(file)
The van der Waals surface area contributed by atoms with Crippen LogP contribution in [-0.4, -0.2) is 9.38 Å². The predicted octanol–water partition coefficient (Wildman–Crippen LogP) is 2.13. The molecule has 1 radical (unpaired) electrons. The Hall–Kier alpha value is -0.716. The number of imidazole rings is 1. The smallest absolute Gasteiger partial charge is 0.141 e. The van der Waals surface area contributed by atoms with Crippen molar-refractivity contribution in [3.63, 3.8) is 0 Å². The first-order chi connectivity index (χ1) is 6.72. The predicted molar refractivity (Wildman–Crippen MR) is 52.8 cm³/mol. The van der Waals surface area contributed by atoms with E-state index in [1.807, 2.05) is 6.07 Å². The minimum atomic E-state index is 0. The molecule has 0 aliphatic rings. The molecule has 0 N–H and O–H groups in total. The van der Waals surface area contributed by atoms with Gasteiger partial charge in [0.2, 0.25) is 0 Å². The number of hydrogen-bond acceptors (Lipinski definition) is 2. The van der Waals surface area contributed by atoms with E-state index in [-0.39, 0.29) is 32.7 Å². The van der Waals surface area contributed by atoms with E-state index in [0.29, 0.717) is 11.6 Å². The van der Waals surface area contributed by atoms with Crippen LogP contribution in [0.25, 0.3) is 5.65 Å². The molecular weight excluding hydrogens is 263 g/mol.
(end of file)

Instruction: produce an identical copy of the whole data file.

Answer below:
The van der Waals surface area contributed by atoms with Crippen LogP contribution in [-0.4, -0.2) is 9.38 Å². The predicted octanol–water partition coefficient (Wildman–Crippen LogP) is 2.13. The molecule has 1 radical (unpaired) electrons. The Hall–Kier alpha value is -0.716. The number of imidazole rings is 1. The smallest absolute Gasteiger partial charge is 0.141 e. The van der Waals surface area contributed by atoms with Crippen molar-refractivity contribution in [3.63, 3.8) is 0 Å². The first-order chi connectivity index (χ1) is 6.72. The predicted molar refractivity (Wildman–Crippen MR) is 52.8 cm³/mol. The van der Waals surface area contributed by atoms with E-state index in [1.807, 2.05) is 6.07 Å². The minimum atomic E-state index is 0. The molecule has 0 aliphatic rings. The molecule has 0 N–H and O–H groups in total. The van der Waals surface area contributed by atoms with Gasteiger partial charge in [0.2, 0.25) is 0 Å². The number of hydrogen-bond acceptors (Lipinski definition) is 2. The van der Waals surface area contributed by atoms with E-state index in [-0.39, 0.29) is 32.7 Å². The van der Waals surface area contributed by atoms with E-state index in [0.29, 0.717) is 11.6 Å². The van der Waals surface area contributed by atoms with Crippen LogP contribution in [0.25, 0.3) is 5.65 Å². The molecular weight excluding hydrogens is 263 g/mol.